Admin/meta: Changes ahead

I haven’t made very many of these type of post here, but this one really deserves it. I have alluded to some of these things in prior posts but to make sure nobody misses them, I’m posting them here.

Major career and personal changes are happening in my life over the next few months. The current format of this blog will be incompatible to the success of those changes. I may need to put it on complete hiatus for a time with virtually no notice. I have slowed down a lot with the posting, and I’ve noticed my readers have slowed down a lot to check for new posts.

I’m not yet declaring this blog dead by any means. I’ve enjoyed, and will continue to enjoy, this blog while I keep it active. The way I wanted to end it, by making a flurry of final posts in its final few weeks, may simply not happen. It may well be better for my personal brand (which has taken a fair number of hits over the time this blog has been up) for me to make a clean break.

This is my de facto personal blog for the moment. With Iced Tea and Ramen closed to new entries, it’s this blog here, Quinn’s Big City, and my personal site. I am not completely comfortable with this arrangement and while I don’t regret moving this blog to its own domain to free up my personal site, I definitely have missed having a true standalone personal blog.

I don’t want to just up and delete the archives here. I have too much good stuff and too many old posts getting hits to do that, for now. At some point, the bare minimum I feel necessary will be to call attention to the dates, possibly adding a plugin that adds a disclaimer “this post is more than six months old and may not reflect the current views of the author.”

Yes, I’ve ranted a lot against certain companies, probably more than I should for someone wanting to get into marketing and PR. I know I hold many minority viewpoints and have not been shy about them. I’m not shy about certain legal and justice issues, either. The unanswered question, so far, is the influence on the body of my posts here on my personal brand. I’d like to think it’s neutral to slightly positive. Some will agree; others will disagree in varying strengths and degrees of politeness.

It does get monotonous, even for me, to hit the same targets over and over again. I try looking for something new now and again. If the topic of this blog has to be limited to topics such as censorship, civil liberties, the more flagrant police/judicial abuse instances, and maybe an occasional sports/light news rant, then that’s what I may do to keep it afloat. I’m sorry if any of you feel it’s no longer Rant Roulette anymore if I’m not slamming Apple, Google, Microsoft, Walmart, AT&T, or some other megacorporation at least once a month. I’ve not decided this yet, but I’m considering the possibility of  some posts where I mention misdeeds of a megacorp, but the bar will be raised significantly; garden variety misdeeds won’t be eligible anymore, it will have to be something quite egregious.

I pledge to keep my remaining readers in the loop. Thanks for your support.

Engadget editor shows us the “restrictions” in Digital Restrictions Management

I know, two stories from the same source. But this one hit one of my hot buttons a bit too hard to just skip.

Paul Miller, senior associate editor for Engadget recently posted about a nasty surprise that his Apple iPad had waiting for him. Instead of quoting the entire story I’ll do my best to summarize in bullet-point format:

  • Paul gets stuck in an airport with his iPad and buys a movie for $15 to pass the time (since his laptop battery is dead, the iPad was his only choice).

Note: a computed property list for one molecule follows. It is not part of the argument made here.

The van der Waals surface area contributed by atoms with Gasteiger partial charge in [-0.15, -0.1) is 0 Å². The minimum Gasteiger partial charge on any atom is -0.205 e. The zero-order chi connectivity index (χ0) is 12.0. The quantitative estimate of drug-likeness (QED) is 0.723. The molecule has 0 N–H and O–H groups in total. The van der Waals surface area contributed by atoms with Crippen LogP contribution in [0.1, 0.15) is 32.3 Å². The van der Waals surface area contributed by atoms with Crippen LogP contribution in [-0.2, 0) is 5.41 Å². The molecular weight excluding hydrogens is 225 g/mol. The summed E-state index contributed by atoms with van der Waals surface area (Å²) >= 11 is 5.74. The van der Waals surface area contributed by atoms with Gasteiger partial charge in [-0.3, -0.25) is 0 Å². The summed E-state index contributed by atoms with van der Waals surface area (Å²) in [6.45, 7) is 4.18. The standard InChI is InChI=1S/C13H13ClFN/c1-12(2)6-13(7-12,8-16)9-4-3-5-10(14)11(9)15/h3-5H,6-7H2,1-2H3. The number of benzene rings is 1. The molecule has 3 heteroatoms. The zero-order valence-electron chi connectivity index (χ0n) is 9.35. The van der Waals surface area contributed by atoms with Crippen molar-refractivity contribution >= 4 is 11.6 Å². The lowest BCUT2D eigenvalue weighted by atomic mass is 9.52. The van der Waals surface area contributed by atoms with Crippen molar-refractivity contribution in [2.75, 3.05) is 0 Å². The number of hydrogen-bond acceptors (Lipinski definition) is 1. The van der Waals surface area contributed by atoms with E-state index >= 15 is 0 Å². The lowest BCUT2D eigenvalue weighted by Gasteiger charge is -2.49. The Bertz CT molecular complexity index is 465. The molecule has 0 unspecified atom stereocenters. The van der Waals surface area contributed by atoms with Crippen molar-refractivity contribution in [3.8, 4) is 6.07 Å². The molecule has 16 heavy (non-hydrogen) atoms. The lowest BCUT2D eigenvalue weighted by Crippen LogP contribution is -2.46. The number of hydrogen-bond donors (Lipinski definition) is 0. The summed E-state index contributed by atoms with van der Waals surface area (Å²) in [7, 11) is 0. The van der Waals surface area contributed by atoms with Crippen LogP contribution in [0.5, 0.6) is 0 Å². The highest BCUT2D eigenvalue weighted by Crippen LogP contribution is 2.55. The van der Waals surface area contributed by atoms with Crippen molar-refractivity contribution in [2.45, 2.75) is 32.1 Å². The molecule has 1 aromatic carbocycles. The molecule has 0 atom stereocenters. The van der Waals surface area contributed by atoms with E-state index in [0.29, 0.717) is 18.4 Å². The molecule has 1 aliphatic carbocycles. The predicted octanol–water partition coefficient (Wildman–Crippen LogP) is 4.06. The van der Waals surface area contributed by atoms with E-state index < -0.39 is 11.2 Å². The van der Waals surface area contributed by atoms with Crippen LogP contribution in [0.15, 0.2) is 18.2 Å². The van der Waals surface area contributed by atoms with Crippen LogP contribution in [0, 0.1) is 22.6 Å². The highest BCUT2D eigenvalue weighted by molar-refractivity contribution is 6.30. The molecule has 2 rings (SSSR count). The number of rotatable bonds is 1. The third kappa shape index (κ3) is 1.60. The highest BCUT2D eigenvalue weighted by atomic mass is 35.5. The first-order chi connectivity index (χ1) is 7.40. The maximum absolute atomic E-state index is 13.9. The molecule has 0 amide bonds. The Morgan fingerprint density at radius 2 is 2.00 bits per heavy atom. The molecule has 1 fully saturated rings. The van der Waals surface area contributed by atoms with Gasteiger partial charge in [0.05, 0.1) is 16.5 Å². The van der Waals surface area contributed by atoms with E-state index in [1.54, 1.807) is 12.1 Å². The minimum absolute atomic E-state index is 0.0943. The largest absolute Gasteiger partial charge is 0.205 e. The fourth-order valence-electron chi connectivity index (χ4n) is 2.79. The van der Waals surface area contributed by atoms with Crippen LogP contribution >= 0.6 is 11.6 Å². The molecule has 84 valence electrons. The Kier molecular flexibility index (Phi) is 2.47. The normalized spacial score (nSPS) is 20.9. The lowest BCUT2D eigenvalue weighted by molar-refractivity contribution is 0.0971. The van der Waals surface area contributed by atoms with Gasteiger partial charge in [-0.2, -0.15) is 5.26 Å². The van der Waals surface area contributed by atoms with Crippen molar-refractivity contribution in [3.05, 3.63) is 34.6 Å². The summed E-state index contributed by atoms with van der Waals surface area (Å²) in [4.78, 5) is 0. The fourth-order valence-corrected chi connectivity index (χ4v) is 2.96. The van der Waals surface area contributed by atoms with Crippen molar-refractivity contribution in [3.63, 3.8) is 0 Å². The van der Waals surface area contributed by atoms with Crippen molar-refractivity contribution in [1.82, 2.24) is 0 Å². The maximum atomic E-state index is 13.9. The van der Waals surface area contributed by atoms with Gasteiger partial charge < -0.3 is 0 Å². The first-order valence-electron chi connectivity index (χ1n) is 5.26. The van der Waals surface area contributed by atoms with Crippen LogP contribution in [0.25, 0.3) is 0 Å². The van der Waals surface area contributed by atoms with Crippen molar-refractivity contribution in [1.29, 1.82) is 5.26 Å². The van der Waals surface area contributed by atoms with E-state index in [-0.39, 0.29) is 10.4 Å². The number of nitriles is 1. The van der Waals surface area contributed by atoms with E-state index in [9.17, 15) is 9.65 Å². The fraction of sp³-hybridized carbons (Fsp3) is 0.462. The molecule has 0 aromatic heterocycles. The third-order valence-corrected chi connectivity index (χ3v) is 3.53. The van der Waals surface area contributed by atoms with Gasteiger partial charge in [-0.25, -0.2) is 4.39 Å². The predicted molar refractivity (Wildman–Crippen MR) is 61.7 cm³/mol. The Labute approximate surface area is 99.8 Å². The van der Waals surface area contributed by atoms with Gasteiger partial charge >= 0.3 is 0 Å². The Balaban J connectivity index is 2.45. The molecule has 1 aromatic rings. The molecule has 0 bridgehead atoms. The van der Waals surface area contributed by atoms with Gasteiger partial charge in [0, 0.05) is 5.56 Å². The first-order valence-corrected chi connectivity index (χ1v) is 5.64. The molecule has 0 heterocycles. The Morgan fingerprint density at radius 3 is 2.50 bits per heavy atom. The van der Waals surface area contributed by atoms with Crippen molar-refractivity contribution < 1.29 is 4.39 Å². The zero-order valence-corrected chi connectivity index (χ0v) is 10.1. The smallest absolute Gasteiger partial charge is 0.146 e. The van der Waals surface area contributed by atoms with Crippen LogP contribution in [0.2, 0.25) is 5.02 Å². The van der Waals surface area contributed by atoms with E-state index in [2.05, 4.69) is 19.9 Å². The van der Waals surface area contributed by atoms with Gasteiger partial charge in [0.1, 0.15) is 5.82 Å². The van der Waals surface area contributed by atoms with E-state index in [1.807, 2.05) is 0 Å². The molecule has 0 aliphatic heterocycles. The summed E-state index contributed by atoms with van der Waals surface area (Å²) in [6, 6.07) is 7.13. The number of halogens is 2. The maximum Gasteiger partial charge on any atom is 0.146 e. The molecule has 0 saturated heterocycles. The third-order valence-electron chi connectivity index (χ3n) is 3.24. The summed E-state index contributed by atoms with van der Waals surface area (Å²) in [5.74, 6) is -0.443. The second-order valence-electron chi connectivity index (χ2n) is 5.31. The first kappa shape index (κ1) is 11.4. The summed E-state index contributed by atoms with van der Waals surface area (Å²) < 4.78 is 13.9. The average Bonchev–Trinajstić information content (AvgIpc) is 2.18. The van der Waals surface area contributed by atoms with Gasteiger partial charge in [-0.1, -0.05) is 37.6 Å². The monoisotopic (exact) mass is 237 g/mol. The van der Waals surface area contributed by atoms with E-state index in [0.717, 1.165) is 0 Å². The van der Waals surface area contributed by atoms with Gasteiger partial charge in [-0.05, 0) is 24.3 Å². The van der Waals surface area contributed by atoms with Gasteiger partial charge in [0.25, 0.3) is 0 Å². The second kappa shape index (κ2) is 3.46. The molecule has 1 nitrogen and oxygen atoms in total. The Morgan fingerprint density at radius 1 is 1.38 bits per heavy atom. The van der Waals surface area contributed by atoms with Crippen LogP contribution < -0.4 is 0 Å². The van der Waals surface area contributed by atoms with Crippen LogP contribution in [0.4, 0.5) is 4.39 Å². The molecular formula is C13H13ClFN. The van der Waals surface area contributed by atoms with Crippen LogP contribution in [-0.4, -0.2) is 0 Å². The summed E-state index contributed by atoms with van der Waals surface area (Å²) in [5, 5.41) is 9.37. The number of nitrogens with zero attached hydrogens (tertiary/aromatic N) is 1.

• The download only gets 2/3 of the way completed before Paul has to board his flight.
  • Luckily his flight has in-flight WiFi. Unluckily for him, the port iTunes needs to access to download the movie is blocked (I have no idea how iTunes works so I’m just using the same terminology Paul did).
  • Paul finishes downloading the movie at home, and decides the iPad’s small screen is too small to truly enjoy the film. So Paul connects his iPad to his TV.

And… bam! The “Restrictions” part of Digital Restrictions Management kick in, and the iPad throws up “Cannot Play Movie / The connected display is not authorized to play protected movies.” Not surprisingly, Paul’s next move is to fire up a BitTorrent client and download an unrestricted copy of the same movie, which I would assume works fine.

The unfortunate part of Paul’s post is that he has bought into the misleading and loaded usage of terms such as “steal” and “theft” for copyright infringement. Unfortunately, that’s a much bigger problem and it’s not going to be solved overnight, or probably even this year. But that’s another rant for another day. That, and the fact he gets bitten by DRM on a device built entirely around DRM, that is a brick until it’s connected once to a copy of iTunes on Windows or MacOS, is an unfortunate non-surprise to the readers of this blog. (Oh, yes, you read that right! The iPad will not work without being hooked to a computer with iTunes at least once! More on that in a future entry, maybe.)

The reality is that the MPAA is overdue to “get it” like the RIAA did. The RIAA finally figured out that it made more sense to sell unprotected music files via Amazon and even iTunes than it did to keep using digital locks to try to keep the honest people honest. It’s a step in the right direction, of course those are still MP3 and most record companies still aren’t embracing WAV/FLAC downloads (which I could understand being a little more expensive per track, but which I would actually buy).

But the MPAA has held onto “lock it down with more DRM” like a stubborn mule. Why, I don’t know. Movie producers and studios are finally grasping the concept of digital cinema, but a good many productions still originate on 35mm film. The new age is the digital age, an age of non-scarcity, where we can have as many copies as we want. DRM is a failure. Shame on you, MPAA; it’s time to let your obsession with DRM go.

Intel’s silicon shenanigans

As reported by Engadget,, Intel is experimenting with a somewhat novel CPU upgrade scheme. They want to charge you to unlock features of your CPU that are already there.